5g Thai basil leaves, to serve

Flaked sea salt

Pickled celeriac:

1 medium celeriac, trimmed, peeled and cut into thin, 6cm-long batons (500g)

3 celery sticks, cut into thin 6cm-long batons (120g)

2 garlic cloves, skin on and crushed with the side of a knife

3 limes: finely shave the skin to get 6 strips, then juice to get 60ml

150ml rice vinegar

Sweet chilli dressing:

120ml sunflower oil

5 garlic cloves, very finely sliced

3 red chillies (30g), finely sliced into rounds

2 whole star anise

1½ tbsp white or black sesame seeds, or a mixture of both, well toasted

2½ tbsp maple syrup

1 tbsp rice vinegar

60ml soy sauce

2 tbsp chives, finely chopped


  1. Preheat the oven to 170°C fan.
  2. For the roasted celeriac, pierce the celeriac with a fork all over about 40 times and place on a parchment-lined baking tray.
  3. Mix the oil and 1 tsp of flaked salt, then rub the celeriac generously with the oil mixture.
  4. Roast for a minimum of 2¼ hours, or up to 2¾ hours, depending on the size of your celeriac, basting every 20 minutes or so, until the celeriac is deeply browned, soft all the way through and oozes a celeriac caramel.
  5. Leave to rest for 15 minutes, then cut into either wedges or steaks, brushing each cut side with the oil and caramel left on the tray (you may need to add a little a more oil if there isn't enough to coat the cut sides).
  6. Combine all the ingredients for the pickled celeriac with 20g flaked salt in a large bowl and set aside for at least 2 hours, stirring now and then, while you prepare the rest of the dish. You can make this up to 3 days ahead and keep it refrigerated.
  7. Heat the sunflower oil for the sweet chilli dressing in a small saucepan on a medium-high heat. Once very hot, add the garlic, chillies and star anise and fry for 2 minutes, stirring to separate the garlic slices, until the garlic is crisp and pale golden (it will continue to colour after you take it out of the oil, so don't take it too far).
  8. Strain through a sieve set on top of a small heatproof bowl to collect the oil. Set the fried chilli and garlic aside, to serve.
  9. Remove 80ml of the aromatic oil and reserve for another recipe. Combine the remaining 40ml of oil with all the remaining ingredients for the dressing.
  10. Preheat the oven to 200°C fan.
  11. Place the roasted celeriac wedges on a parchment-lined baking tray, cut side up. Make sure they've been brushed with their cooking oil and celeriac caramel by this point and, if not, brush with some olive oil and a little maple syrup or honey. Roast for 20 minutes, or until golden-brown.
  12. Arrange the wedges on a large platter and sprinkle with a little flaked salt.
  13. Add the fried chilli and garlic to the dressing and spoon over and around the celeriac.
  14. Top with 200g of the pickled celeriac mixture, avoiding the pickling liquid, garlic and lime skin.
  15. Garnish with the spring onions and Thai basil, and serve.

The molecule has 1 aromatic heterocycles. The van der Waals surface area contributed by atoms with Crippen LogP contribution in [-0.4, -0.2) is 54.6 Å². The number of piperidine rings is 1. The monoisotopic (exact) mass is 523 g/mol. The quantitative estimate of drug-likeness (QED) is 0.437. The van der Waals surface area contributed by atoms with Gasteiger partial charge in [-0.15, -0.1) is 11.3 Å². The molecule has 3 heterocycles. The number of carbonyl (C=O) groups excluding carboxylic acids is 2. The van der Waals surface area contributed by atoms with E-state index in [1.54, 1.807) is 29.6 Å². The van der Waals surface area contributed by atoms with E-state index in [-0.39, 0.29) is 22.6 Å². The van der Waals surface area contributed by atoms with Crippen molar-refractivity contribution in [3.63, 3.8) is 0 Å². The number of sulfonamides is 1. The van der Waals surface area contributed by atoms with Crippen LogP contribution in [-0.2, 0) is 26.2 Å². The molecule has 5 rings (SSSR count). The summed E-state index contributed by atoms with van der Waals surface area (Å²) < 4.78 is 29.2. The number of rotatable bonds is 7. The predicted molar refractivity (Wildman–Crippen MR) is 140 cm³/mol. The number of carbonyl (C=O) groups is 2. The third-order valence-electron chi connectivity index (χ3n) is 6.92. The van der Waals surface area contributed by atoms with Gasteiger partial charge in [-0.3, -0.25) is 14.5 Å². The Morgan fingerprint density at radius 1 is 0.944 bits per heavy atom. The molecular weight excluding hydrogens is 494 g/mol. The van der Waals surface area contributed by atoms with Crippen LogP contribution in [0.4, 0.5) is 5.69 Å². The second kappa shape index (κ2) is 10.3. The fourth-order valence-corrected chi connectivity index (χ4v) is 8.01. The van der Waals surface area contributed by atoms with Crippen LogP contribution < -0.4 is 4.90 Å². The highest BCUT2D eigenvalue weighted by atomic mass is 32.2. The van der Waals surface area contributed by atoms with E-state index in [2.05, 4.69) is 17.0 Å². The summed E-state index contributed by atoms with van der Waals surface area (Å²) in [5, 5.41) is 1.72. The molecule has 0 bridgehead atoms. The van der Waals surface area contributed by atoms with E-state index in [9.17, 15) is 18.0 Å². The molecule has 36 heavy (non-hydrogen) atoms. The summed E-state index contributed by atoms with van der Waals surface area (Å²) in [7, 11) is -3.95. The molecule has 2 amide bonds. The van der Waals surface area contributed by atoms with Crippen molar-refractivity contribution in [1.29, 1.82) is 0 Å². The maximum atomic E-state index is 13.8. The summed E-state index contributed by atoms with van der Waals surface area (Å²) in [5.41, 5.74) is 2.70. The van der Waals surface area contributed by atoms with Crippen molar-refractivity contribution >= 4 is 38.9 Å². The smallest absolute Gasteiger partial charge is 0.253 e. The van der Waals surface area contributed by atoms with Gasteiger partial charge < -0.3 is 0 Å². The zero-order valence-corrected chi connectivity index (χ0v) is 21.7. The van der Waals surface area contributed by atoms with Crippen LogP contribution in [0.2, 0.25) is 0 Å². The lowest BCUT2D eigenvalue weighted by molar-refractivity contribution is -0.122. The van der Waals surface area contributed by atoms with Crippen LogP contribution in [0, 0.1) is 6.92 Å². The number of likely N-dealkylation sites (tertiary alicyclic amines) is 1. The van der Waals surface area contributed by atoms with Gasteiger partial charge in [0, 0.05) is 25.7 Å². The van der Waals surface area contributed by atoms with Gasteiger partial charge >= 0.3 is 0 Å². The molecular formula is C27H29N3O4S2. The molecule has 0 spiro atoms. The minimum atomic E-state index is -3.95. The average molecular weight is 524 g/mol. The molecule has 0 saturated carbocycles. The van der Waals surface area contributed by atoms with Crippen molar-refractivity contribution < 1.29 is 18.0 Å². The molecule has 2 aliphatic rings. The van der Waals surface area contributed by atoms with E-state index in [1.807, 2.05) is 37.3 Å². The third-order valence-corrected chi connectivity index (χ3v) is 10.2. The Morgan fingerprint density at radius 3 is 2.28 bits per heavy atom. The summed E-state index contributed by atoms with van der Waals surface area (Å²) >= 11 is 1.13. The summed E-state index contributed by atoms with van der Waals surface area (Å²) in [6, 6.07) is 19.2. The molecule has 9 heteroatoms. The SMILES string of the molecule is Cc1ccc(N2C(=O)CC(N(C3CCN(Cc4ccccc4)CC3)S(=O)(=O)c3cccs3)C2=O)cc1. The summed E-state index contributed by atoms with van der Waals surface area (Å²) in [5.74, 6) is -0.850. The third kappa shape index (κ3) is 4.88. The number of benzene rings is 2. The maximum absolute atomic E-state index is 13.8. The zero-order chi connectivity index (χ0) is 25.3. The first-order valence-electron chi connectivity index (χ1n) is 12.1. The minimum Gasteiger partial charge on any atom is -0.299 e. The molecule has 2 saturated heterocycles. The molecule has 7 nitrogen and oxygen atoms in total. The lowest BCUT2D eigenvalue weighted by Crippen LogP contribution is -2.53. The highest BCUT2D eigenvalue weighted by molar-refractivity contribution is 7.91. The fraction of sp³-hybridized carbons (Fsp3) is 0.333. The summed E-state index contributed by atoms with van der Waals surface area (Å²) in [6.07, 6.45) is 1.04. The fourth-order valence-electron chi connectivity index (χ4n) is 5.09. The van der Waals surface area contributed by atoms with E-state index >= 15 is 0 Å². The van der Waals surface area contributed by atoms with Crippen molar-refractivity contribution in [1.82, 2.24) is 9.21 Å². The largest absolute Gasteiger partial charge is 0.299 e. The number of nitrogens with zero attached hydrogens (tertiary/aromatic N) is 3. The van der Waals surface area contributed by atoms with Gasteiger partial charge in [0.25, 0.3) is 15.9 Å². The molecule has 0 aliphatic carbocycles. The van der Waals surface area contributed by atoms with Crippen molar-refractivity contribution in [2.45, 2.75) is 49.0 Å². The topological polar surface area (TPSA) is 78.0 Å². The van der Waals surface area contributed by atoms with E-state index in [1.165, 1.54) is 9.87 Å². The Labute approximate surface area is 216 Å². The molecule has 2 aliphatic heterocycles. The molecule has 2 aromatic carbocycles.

Sweet and sour onion petals.
Sweet and sour onion petals.
Image: Jonathan Lovekin


Says Ottolenghi::"These onions — sweet inside, charred at the edges and swimming in a tart pomegranate syrup — started their life at Testi, a north London Turkish restaurant that we love, where a similar dish is made by charring onions next to lamb on the grill, then tossing them in salgam, a juice made from the sour-salty brine of fermented purple carrots and turnips, and finally sweetening them with pomegranate molasses.

“The bittersweet onions are served alongside the meat, cutting through its fattiness like a sharp knife.

“Our onions are made with reduced pomegranate juice instead of molasses and salgam. They would obviously sit well alongside grilled meats, but we find them totally delicious also in a vegetarian context, with or without the goat's cheese, which is optional. They will go really well with hummus, an aubergine salad and some bread.”

Serves: 4 as a starter or as part of a meze spread


500g golf-ball-sized red onions (about 12), peeled, then halved lengthways

75ml olive oil

400ml pomegranate juice (100% pure)

10g chives, finely chopped

70g young and creamy rindless goat's cheese, broken into 2cm pieces (optional)

⅔ tsp Urfa chilli flakes (or another variety of chilli flake if you can't get them)



  1. Preheat the oven to 200°C fan.
  2. Heat a large non-stick frying pan on a high heat until very hot.
  3. Toss the onions with 2 tbsp of oil and ¼ tsp of salt and place them, cut side down and spread apart, in the hot pan. Place a saucepan on top to weigh the onions down and create an even char, then turn the heat down to medium-high and cook, undisturbed, for about 6 minutes, or until the cut sides are deeply charred.
  4. Transfer the onions to a parchment-lined baking tray, charred side up, and bake for about 20 minutes, or until softened. If your onions are larger than golf-ball size, this may take longer. Set aside to cool.
  5. Meanwhile, put the pomegranate juice into a medium saucepan on a medium-high heat. Bring to the boil, then simmer for about 12 minutes, or until the liquid has reduced to about 70ml and is the consistency of a loose maple syrup. Set aside to cool; it will thicken as it sits.
  6. Combine the chives with the remaining 45ml of oil and a good pinch of salt, and set aside.
  7. Pour the pomegranate syrup on to a large platter with a lip and swirl it around to cover most of the plate.
  8. Use your hands to loosely separate the onions into individual petals, then place them haphazardly over the syrup.
  9. Dot over the goat's cheese, if using, spoon over the chive oil, and finish with the Urfa chilli flakes.

Chef Danielle Postma in partnership with her husband, Mike Caudle, originally started Moemas, a shop/bakery/restaurant in Parktown North, Joburg. Now that Moemas is closed, she runs a successful catering company by the same name and offers private and group Ottolenghi-inspired cookery classes. See